The EPA’s Anti-Science ‘Transparency’ Rule Has a Long History

Sometimes a bad piece of legislation doesn’t die, it just returns in another form—call it a zombie bill. In this case, the zombie is a bill that morphed into a proposed rule that would upend how the federal government uses science in its decisionmaking. It would allow the US Environmental Protection Agency to pick and choose what science it uses to write legislation on air, water, and toxic pollution that affects human health and the environment.

Republicans tried to pass this type of legislation from 2014 to 2017, with titles such as the Secret Science Reform Act, followed the next year by the Honest and Open New EPA Science Treatment Act. The idea, which on the surface seems like a good one, was to force the EPA to use only research that is publicly accessible, reproducible, and independently verified.

check out your url
check over here
check these guys out
check this link right here now
check this out
check this site out
click for info
click for more
click for more info
click for source
click here
click here for info
click here for more
click here for more info
click here now
click here to find out more
click here to investigate
click here to read
click here!
click here.
click now
click over here
click over here now
click this
click this link
click this link here now
click this link now
click this over here now
click this site
click to find out more
click to investigate
click to read
clicking here
company website
continue reading
continue reading this
continue reading this..
conversational tone
cool training
Get the facts
Related Site
Recommended Reading
Recommended Site
describes it
dig this
discover here
discover more
discover more here
discover this
discover this info here
do you agree
extra resources
find more
find more info
find more information
find out here
find out here now
find out more
find out this here
for beginners
from this source
full article
full report
funny postget more
get more info
get more information
get redirected here
get the facts

Critics, including much of the US scientific community, complained it would throw out nearly all epidemiological studies in which patients give consent to use their medical information but not their names, to protect their privacy. That would mean limiting studies on the effects of air pollution on lung disease or toxic chemicals’ effects on Parkinson’s disease and cancer, for example. Scientists also argued that some data, by its nature, can never be reproduced. That would include, for example, the collected particles spewed out by erupting volcanoes, or oil-stained creatures from the Deepwater Horizon spill, or tissue samples taken from soldiers exposed to Agent Orange during the Vietnam War.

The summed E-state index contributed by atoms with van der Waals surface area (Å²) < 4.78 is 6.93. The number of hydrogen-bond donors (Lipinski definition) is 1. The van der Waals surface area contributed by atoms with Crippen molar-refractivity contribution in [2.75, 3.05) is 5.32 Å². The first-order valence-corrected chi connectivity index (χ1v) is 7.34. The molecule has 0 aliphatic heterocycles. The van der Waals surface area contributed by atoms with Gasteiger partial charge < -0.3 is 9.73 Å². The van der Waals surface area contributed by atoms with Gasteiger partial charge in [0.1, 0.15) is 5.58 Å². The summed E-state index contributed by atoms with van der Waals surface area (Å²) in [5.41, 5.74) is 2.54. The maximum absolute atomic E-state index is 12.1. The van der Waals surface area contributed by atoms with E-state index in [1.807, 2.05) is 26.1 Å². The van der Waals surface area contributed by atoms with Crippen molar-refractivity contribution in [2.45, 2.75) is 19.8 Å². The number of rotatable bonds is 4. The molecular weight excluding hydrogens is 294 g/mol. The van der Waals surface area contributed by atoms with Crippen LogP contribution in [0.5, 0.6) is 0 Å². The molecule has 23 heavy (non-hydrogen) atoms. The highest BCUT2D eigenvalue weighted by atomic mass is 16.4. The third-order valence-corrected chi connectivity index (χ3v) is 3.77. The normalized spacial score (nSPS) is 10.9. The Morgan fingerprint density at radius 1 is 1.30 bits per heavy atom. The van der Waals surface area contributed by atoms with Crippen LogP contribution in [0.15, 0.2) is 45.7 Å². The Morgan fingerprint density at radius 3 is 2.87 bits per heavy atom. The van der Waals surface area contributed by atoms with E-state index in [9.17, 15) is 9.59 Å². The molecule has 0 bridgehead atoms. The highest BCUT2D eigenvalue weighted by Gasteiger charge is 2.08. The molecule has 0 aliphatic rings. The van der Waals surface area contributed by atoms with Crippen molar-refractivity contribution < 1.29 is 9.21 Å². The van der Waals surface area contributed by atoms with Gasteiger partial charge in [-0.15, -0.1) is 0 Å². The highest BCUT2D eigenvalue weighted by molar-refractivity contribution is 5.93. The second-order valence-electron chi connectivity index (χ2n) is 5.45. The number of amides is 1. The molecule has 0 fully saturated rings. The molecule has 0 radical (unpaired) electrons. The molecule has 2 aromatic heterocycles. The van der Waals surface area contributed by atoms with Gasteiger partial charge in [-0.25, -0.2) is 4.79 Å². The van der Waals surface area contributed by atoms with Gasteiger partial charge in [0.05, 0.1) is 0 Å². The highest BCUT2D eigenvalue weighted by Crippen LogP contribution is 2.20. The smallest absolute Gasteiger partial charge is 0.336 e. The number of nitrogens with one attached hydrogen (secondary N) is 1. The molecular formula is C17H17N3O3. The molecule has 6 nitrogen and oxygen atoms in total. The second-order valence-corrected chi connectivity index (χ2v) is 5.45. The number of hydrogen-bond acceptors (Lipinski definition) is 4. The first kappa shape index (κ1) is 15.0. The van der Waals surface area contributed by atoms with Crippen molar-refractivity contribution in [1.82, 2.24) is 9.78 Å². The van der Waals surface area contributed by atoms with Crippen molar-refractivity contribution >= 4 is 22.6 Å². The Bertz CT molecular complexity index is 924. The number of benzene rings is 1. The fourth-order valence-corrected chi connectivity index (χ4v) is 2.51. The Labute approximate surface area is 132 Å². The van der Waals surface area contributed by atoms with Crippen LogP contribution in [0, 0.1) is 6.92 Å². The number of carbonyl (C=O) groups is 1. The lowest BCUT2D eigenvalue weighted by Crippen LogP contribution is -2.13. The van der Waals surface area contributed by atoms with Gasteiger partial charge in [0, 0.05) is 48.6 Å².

Despite years of hearings and committee votes, these bills never passed the Senate. The Democrats took over control of the House in 2018, and so current EPA administrator and former coal lobbyist Andrew Wheeler isn’t going to Congress a third time. Instead, the so-called science transparency legislation has been resurrected in the form of an EPA regulation that doesn’t need congressional approval.

The proposal stirred controversy in 2018, when the Union of Concerned Scientists obtained emails revealing that EPA scientists were excluded from giving input on the rule, which would also allow the EPA administrator to exempt any studies from the transparency requirements on a case-by-case basis.

“This is not being driven by scientists at the agency, it’s being driven by political staff who have spent their careers trying to reduce the authority that the EPA has,” says Michael Halpern, deputy director of the Union of Concerned Scientists’ Center for Science and Democracy. Halpern noted the proposal has been championed by chemical and tobacco industry groups that have for years sought to reduce the EPA’s regulatory powers.

The Strengthening Transparency in Regulatory Science rule would require that scientists disclose all of their raw data, including confidential medical records, before the agency could consider an academic study’s conclusions, according to a draft copy obtained this week by The New York Times.

At a hearing of the House Science Committee on Wednesday entitled Strengthening Science or Strengthening Silence?, EPA science adviser Jennifer Orme-Zavaleta was put in the difficult position of defending a regulation she either wasn’t able to discuss or didn’t seem to know about. Although Orme-Zavaleta has spent 38 years at the agency and is its top scientist, she isn’t reviewing the new rule and couldn’t answer many questions from the congressional panel.

Although the rule only applies to future regulations and is not retroactive, Orme-Zavaleta didn’t know if it could be used to overturn existing health standards when they come up for periodic review every few years. She also didn’t know how the EPA administrator would grant exemptions to the requirement that data from studies used to justify EPA rules have to be made public. “That’s currently being discussed and debated,” Orme-Zavaleta said in response to a question from US representative Bill Foster, a Chicago-area Democrat and former nuclear physicist.

Leave a Reply

Your email address will not be published.